With the collapse of the aviation industry with the global pandemic, despite living near one of the world’s busiest airports (Heathrow), the skies have been relatively empty for months. Now the contrails are starting to return to up above taking people back to far flung destinations and it’s almost a special occasion when we see one. Today is National Aviation Day (USA) so a chance to celebrate these distinctive steel birds taking guests to the far away dream destinations.

  1. Nicole Elgin (USA) – Drift Thelu Veliga


  2. Nancy (Thailand) – Sun Island


  3. Mai Ka (Poland) – Heritance Aarah


  4. Urvashi Rautela (India) – Sun Siyam Irufushi


  5. Olga (Russia) – Dhigali


  6. Urvi Shetty (India) – Kandima


  7. Beth Walkemeyer (Australia) – W Maldives

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  8. Lisa Homsy (Canada) – Kandolhu


  9. Sakshi Malik (India) – LUX South Ari Atoll


  10. Svetlana Lewis (Russia) – Furaveri


  11. Dashama (USA) – Angsana Velavaru


  12. Anna Bella (Russia) – Fushifaru


  13. Sky Kiki Jung (Thailand) – Centara Ras Fushi


  14. Carolina Dargel (Belarus) – NIYAMA


  15. Maria (Russia) – Furaveri


  16. Karina Zhosan (Ukraine) – Conrad Rangali


  17. Alena Omovych (Russia) – Furaveri


  18. Sanja Papić Ognjanović (Panama) – Sun Siyam Irufushi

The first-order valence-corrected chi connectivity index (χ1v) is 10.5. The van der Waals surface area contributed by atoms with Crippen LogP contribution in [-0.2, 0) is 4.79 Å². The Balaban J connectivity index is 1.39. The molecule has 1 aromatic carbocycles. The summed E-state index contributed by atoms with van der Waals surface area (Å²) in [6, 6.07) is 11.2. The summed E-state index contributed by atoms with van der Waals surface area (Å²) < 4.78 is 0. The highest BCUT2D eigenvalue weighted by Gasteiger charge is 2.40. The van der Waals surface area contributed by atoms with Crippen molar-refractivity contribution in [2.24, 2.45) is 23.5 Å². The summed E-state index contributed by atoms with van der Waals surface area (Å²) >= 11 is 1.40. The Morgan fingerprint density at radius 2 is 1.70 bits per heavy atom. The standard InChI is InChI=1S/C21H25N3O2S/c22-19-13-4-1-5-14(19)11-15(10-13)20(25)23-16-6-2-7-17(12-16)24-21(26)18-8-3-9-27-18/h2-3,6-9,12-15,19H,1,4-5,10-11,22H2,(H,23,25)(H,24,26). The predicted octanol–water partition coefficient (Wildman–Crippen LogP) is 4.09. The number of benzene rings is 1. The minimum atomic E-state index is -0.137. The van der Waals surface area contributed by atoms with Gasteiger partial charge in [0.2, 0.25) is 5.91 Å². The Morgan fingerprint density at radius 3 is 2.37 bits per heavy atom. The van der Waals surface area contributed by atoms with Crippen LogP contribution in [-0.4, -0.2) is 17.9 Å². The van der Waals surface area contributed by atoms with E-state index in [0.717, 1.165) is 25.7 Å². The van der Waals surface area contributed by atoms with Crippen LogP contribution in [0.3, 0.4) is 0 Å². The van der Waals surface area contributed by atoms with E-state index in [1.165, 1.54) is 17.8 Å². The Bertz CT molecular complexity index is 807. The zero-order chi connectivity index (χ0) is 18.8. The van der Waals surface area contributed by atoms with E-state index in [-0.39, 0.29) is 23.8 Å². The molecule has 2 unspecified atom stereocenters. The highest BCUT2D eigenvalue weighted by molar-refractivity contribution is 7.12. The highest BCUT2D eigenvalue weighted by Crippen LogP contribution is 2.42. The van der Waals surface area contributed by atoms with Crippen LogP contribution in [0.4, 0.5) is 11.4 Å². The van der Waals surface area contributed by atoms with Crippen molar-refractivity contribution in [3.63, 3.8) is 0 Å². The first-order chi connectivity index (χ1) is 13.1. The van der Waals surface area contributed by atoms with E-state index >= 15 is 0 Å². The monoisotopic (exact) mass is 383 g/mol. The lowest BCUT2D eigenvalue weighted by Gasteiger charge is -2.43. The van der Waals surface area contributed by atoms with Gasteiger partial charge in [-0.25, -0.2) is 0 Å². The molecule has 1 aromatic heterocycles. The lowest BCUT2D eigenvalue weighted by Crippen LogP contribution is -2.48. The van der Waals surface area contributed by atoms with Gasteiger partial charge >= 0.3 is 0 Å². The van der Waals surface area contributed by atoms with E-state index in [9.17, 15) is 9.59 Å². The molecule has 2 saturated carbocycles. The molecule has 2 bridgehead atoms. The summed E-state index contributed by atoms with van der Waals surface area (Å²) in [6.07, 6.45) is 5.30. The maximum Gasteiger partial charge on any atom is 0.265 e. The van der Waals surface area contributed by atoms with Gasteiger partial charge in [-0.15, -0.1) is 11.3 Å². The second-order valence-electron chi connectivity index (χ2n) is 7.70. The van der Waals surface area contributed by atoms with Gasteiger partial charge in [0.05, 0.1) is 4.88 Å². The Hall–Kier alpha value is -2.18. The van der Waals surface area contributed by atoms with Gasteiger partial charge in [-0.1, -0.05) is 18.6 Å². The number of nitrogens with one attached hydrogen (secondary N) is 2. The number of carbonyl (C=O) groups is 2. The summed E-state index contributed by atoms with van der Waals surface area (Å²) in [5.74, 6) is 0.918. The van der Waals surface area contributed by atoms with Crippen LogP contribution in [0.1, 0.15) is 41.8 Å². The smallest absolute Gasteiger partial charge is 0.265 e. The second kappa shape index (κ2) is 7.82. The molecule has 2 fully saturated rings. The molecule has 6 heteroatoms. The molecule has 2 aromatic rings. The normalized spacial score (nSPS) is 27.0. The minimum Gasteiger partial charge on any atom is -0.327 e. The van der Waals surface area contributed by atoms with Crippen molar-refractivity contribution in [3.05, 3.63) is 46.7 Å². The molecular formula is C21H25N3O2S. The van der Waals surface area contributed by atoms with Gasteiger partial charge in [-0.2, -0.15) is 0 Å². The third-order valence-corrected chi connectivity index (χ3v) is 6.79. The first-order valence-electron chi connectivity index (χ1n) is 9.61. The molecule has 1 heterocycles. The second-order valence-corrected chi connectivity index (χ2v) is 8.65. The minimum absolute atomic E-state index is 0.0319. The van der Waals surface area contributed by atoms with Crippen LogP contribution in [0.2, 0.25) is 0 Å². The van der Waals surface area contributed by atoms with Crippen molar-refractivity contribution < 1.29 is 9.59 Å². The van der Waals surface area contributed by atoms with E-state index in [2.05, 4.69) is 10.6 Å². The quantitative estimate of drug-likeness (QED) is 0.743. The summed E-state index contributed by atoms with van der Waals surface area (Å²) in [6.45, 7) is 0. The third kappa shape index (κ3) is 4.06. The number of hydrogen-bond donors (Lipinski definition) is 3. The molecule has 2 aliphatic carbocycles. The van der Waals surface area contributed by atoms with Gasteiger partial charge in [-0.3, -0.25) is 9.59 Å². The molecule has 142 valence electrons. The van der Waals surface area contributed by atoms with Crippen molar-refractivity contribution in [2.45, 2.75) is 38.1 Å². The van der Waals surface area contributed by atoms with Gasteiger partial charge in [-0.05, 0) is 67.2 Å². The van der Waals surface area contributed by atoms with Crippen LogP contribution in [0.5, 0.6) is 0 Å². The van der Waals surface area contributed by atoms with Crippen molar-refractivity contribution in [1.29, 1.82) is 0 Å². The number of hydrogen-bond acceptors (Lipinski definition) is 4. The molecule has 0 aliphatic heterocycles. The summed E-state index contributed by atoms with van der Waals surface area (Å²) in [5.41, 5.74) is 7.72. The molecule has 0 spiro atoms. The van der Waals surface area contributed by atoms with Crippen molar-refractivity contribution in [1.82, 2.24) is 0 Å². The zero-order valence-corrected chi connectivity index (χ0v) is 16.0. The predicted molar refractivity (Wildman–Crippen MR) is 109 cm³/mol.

19. Hofit Golan and Josephine Forsberg (Israel) – Hideaway Beach


  20. Julia Raz (United Kingdom


  21. Mary Nova (Russia) – NIYAMA


  22. Parlikah (Thailand) – Six Senses Laamu


  23. Alexandra Sotnik (Russia) – Meedhupparu


  24. Rosanna Cordoba (Columbia) – Conrad Rangali


  25. Siobhan (Ireland) – Sirru Fen Fushi


  26. Aditi Rao Hydari (India) – Soneva Fushi


  27. Adriana Hughes (OAE) – Sun Siyam Irufushi


  28. Helen Owen (USA) – Six Senses Laamu


  29. Belle Lucia (Australia) – Cocoon


  30. Arinka Nazarova and Ekaterina (Russia) – Paradise Island


  31. Olga Titova (Russia) – Sun Siyam Irufushi


  32. Fer Espiritu (Mexico) – Vommuli


  33. Claudia Padgett (United Kingdom) – Soneva Fushi


  34. Zaki (Russia) – Furaveri


  35. Viktoriya Kabochkina (Russia) – Drift Thelu Veliga


  36. Anyuta Rai (Russia) – Hurawalhi


  37. Alena Yurzina (Russia) – NIYAMA


  38. Miss Huinii (South Korea) – Vommuli


  39. Wendy Gates (USA) – Velaa


  40. Natasha Ivanovs (Russia) – Sun Siyam Irufushi


  41. Maria Martelo Perez and Irina Dreyt (Columbia) – One & Only Reethi Rah


  42. Talia Richman (Australia) – Finolhu


  43. Ming Arinmas (Thailand) W Maldives


  44. Nudee Thoedsukbodee (Thailand) – Cheval Blanc Randheli


  45. Anna Barykina (Russia) – Sun Siyam Irufushi


  46. Camila Storchi (Brazil) – Sun Island


Best of the Maldives: Accessibility Aesthetic – Joali

Joali - accessibility 1

Both Lori and I work with disabled individuals and we are sensitised to the accessibility that is provided for them. Fortunately, we live in an age where accessibility is the norm. Not just to help those with disabilities, but helping a range of people facing their own mobility issues like the elderly or parents with prams and so on. There is something to be said for this norm just being integrated into the infrastructure in a pedestrian manner. Still, I was impressed that the aesthetic obsessives at Joali applied some of their style sense to the accessibility features as well. A few examples shown here are the marble accessibility ramp leading into the main bar (below) and the funky restroom symbols (above).

Joali - accessibility 2